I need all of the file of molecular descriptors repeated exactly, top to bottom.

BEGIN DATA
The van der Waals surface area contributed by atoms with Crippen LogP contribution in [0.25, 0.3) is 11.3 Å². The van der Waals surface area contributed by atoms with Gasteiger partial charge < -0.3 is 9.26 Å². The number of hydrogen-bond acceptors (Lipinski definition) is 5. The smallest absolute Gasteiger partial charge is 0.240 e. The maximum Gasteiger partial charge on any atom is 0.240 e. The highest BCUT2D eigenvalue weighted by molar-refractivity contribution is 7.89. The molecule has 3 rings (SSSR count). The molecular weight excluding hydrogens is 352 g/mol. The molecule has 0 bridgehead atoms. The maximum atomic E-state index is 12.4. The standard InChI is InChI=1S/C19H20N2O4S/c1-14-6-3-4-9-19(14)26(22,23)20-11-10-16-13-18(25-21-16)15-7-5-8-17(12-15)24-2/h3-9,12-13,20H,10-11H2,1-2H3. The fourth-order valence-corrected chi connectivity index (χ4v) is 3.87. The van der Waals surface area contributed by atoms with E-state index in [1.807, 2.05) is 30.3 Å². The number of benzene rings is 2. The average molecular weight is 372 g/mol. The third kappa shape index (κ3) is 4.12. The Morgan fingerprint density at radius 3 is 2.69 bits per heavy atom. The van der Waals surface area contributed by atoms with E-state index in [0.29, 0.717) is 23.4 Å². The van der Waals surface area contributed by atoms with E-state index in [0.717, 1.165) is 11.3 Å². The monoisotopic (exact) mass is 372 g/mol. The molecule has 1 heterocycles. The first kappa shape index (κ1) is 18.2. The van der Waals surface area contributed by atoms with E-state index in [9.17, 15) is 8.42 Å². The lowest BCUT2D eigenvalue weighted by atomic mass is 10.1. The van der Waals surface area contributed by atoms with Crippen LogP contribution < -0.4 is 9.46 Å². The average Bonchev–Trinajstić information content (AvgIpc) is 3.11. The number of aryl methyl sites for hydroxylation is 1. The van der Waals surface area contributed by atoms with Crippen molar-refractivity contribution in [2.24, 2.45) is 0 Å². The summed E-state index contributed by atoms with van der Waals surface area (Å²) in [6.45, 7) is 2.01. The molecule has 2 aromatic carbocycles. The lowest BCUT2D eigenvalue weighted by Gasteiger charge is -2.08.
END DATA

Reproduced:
The van der Waals surface area contributed by atoms with Crippen LogP contribution in [0.25, 0.3) is 11.3 Å². The van der Waals surface area contributed by atoms with Gasteiger partial charge < -0.3 is 9.26 Å². The number of hydrogen-bond acceptors (Lipinski definition) is 5. The smallest absolute Gasteiger partial charge is 0.240 e. The maximum Gasteiger partial charge on any atom is 0.240 e. The highest BCUT2D eigenvalue weighted by molar-refractivity contribution is 7.89. The molecule has 3 rings (SSSR count). The molecular weight excluding hydrogens is 352 g/mol. The molecule has 0 bridgehead atoms. The maximum atomic E-state index is 12.4. The standard InChI is InChI=1S/C19H20N2O4S/c1-14-6-3-4-9-19(14)26(22,23)20-11-10-16-13-18(25-21-16)15-7-5-8-17(12-15)24-2/h3-9,12-13,20H,10-11H2,1-2H3. The fourth-order valence-corrected chi connectivity index (χ4v) is 3.87. The van der Waals surface area contributed by atoms with E-state index in [1.807, 2.05) is 30.3 Å². The number of benzene rings is 2. The average molecular weight is 372 g/mol. The third kappa shape index (κ3) is 4.12. The Morgan fingerprint density at radius 3 is 2.69 bits per heavy atom. The van der Waals surface area contributed by atoms with E-state index in [0.29, 0.717) is 23.4 Å². The van der Waals surface area contributed by atoms with E-state index in [0.717, 1.165) is 11.3 Å². The monoisotopic (exact) mass is 372 g/mol. The molecule has 1 heterocycles. The first kappa shape index (κ1) is 18.2. The van der Waals surface area contributed by atoms with E-state index in [9.17, 15) is 8.42 Å². The lowest BCUT2D eigenvalue weighted by atomic mass is 10.1. The van der Waals surface area contributed by atoms with Crippen LogP contribution < -0.4 is 9.46 Å². The average Bonchev–Trinajstić information content (AvgIpc) is 3.11. The number of aryl methyl sites for hydroxylation is 1. The van der Waals surface area contributed by atoms with Crippen molar-refractivity contribution in [2.24, 2.45) is 0 Å². The summed E-state index contributed by atoms with van der Waals surface area (Å²) in [6.45, 7) is 2.01. The molecule has 2 aromatic carbocycles. The lowest BCUT2D eigenvalue weighted by Gasteiger charge is -2.08.